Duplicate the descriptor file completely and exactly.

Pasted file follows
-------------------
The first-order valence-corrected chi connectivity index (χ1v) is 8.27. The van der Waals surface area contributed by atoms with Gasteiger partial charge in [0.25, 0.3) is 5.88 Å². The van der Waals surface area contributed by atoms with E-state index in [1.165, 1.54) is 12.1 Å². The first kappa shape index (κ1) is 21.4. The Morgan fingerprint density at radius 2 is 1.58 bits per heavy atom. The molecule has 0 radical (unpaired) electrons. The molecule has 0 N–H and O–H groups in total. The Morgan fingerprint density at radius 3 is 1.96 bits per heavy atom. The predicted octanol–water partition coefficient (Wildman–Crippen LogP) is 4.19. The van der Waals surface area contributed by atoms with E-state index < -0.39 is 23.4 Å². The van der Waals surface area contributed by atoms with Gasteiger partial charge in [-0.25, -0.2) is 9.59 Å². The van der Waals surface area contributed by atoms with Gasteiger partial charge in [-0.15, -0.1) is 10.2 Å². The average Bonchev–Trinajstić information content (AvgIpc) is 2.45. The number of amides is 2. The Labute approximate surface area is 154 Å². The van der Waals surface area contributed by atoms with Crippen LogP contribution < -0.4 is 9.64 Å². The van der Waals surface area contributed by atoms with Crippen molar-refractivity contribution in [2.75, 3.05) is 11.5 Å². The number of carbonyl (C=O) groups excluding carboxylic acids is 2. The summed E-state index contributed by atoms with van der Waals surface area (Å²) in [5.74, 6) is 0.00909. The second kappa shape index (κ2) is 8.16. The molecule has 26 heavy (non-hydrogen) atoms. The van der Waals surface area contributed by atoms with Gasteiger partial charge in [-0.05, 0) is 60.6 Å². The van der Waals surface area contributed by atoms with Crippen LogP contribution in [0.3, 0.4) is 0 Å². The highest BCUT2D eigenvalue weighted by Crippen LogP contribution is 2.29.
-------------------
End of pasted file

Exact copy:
The first-order valence-corrected chi connectivity index (χ1v) is 8.27. The van der Waals surface area contributed by atoms with Gasteiger partial charge in [0.25, 0.3) is 5.88 Å². The van der Waals surface area contributed by atoms with E-state index in [1.165, 1.54) is 12.1 Å². The first kappa shape index (κ1) is 21.4. The Morgan fingerprint density at radius 2 is 1.58 bits per heavy atom. The molecule has 0 radical (unpaired) electrons. The molecule has 0 N–H and O–H groups in total. The Morgan fingerprint density at radius 3 is 1.96 bits per heavy atom. The predicted octanol–water partition coefficient (Wildman–Crippen LogP) is 4.19. The van der Waals surface area contributed by atoms with E-state index < -0.39 is 23.4 Å². The van der Waals surface area contributed by atoms with Gasteiger partial charge in [-0.25, -0.2) is 9.59 Å². The van der Waals surface area contributed by atoms with Gasteiger partial charge in [-0.15, -0.1) is 10.2 Å². The average Bonchev–Trinajstić information content (AvgIpc) is 2.45. The number of amides is 2. The Labute approximate surface area is 154 Å². The van der Waals surface area contributed by atoms with Crippen LogP contribution < -0.4 is 9.64 Å². The van der Waals surface area contributed by atoms with Crippen molar-refractivity contribution in [2.75, 3.05) is 11.5 Å². The number of carbonyl (C=O) groups excluding carboxylic acids is 2. The summed E-state index contributed by atoms with van der Waals surface area (Å²) in [5.74, 6) is 0.00909. The second kappa shape index (κ2) is 8.16. The molecule has 26 heavy (non-hydrogen) atoms. The van der Waals surface area contributed by atoms with Gasteiger partial charge in [-0.05, 0) is 60.6 Å². The van der Waals surface area contributed by atoms with Crippen LogP contribution in [0.3, 0.4) is 0 Å². The highest BCUT2D eigenvalue weighted by Crippen LogP contribution is 2.29.